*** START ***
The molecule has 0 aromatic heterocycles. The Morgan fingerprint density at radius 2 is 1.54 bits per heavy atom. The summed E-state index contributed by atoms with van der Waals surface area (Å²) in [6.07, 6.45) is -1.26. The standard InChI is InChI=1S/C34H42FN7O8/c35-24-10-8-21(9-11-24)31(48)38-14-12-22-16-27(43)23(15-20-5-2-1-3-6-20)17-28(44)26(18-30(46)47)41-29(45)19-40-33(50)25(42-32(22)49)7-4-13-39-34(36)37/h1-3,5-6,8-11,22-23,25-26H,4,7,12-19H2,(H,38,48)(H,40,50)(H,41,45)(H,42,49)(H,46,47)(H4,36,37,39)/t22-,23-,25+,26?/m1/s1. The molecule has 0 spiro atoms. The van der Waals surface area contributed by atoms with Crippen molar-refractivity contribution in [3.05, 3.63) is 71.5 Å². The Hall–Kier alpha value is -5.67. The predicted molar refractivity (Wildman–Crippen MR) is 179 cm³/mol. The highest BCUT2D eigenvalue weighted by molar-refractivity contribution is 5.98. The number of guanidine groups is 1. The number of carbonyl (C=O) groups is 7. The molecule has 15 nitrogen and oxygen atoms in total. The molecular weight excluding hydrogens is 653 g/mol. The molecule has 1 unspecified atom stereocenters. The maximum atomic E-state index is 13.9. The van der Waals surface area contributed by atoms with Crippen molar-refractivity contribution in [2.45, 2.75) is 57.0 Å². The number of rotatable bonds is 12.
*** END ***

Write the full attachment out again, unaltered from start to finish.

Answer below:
The molecule has 0 aromatic heterocycles. The Morgan fingerprint density at radius 2 is 1.54 bits per heavy atom. The summed E-state index contributed by atoms with van der Waals surface area (Å²) in [6.07, 6.45) is -1.26. The standard InChI is InChI=1S/C34H42FN7O8/c35-24-10-8-21(9-11-24)31(48)38-14-12-22-16-27(43)23(15-20-5-2-1-3-6-20)17-28(44)26(18-30(46)47)41-29(45)19-40-33(50)25(42-32(22)49)7-4-13-39-34(36)37/h1-3,5-6,8-11,22-23,25-26H,4,7,12-19H2,(H,38,48)(H,40,50)(H,41,45)(H,42,49)(H,46,47)(H4,36,37,39)/t22-,23-,25+,26?/m1/s1. The molecule has 0 spiro atoms. The van der Waals surface area contributed by atoms with Crippen molar-refractivity contribution in [3.05, 3.63) is 71.5 Å². The Hall–Kier alpha value is -5.67. The predicted molar refractivity (Wildman–Crippen MR) is 179 cm³/mol. The highest BCUT2D eigenvalue weighted by molar-refractivity contribution is 5.98. The number of guanidine groups is 1. The number of carbonyl (C=O) groups is 7. The molecule has 15 nitrogen and oxygen atoms in total. The molecular weight excluding hydrogens is 653 g/mol. The molecule has 1 unspecified atom stereocenters. The maximum atomic E-state index is 13.9. The van der Waals surface area contributed by atoms with Crippen molar-refractivity contribution in [2.45, 2.75) is 57.0 Å². The number of rotatable bonds is 12.